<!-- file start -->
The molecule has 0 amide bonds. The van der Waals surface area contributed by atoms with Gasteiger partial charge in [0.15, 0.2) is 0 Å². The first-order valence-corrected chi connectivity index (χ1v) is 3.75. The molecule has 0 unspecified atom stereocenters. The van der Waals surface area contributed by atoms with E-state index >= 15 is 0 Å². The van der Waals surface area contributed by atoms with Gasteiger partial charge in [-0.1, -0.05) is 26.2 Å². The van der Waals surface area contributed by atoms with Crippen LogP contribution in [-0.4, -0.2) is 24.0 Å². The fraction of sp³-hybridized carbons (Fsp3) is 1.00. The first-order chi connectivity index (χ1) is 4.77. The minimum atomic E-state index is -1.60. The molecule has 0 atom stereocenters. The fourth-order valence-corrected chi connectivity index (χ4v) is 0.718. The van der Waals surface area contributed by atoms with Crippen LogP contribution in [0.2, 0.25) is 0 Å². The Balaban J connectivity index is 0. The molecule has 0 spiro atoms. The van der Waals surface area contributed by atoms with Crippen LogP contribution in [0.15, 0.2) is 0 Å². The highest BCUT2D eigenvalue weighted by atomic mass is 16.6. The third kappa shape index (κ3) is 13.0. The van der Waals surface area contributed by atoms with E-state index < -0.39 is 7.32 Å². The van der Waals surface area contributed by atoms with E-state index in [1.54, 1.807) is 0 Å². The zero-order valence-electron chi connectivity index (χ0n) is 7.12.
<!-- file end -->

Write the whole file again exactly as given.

The molecule has 0 amide bonds. The van der Waals surface area contributed by atoms with Gasteiger partial charge in [0.15, 0.2) is 0 Å². The first-order valence-corrected chi connectivity index (χ1v) is 3.75. The molecule has 0 unspecified atom stereocenters. The van der Waals surface area contributed by atoms with E-state index >= 15 is 0 Å². The van der Waals surface area contributed by atoms with Gasteiger partial charge in [-0.1, -0.05) is 26.2 Å². The van der Waals surface area contributed by atoms with Crippen LogP contribution in [-0.4, -0.2) is 24.0 Å². The fraction of sp³-hybridized carbons (Fsp3) is 1.00. The first-order chi connectivity index (χ1) is 4.77. The minimum atomic E-state index is -1.60. The molecule has 0 atom stereocenters. The fourth-order valence-corrected chi connectivity index (χ4v) is 0.718. The van der Waals surface area contributed by atoms with Crippen LogP contribution in [0.2, 0.25) is 0 Å². The Balaban J connectivity index is 0. The molecule has 0 spiro atoms. The van der Waals surface area contributed by atoms with Crippen LogP contribution in [0.15, 0.2) is 0 Å². The highest BCUT2D eigenvalue weighted by atomic mass is 16.6. The third kappa shape index (κ3) is 13.0. The van der Waals surface area contributed by atoms with E-state index < -0.39 is 7.32 Å². The van der Waals surface area contributed by atoms with E-state index in [1.54, 1.807) is 0 Å². The zero-order valence-electron chi connectivity index (χ0n) is 7.12.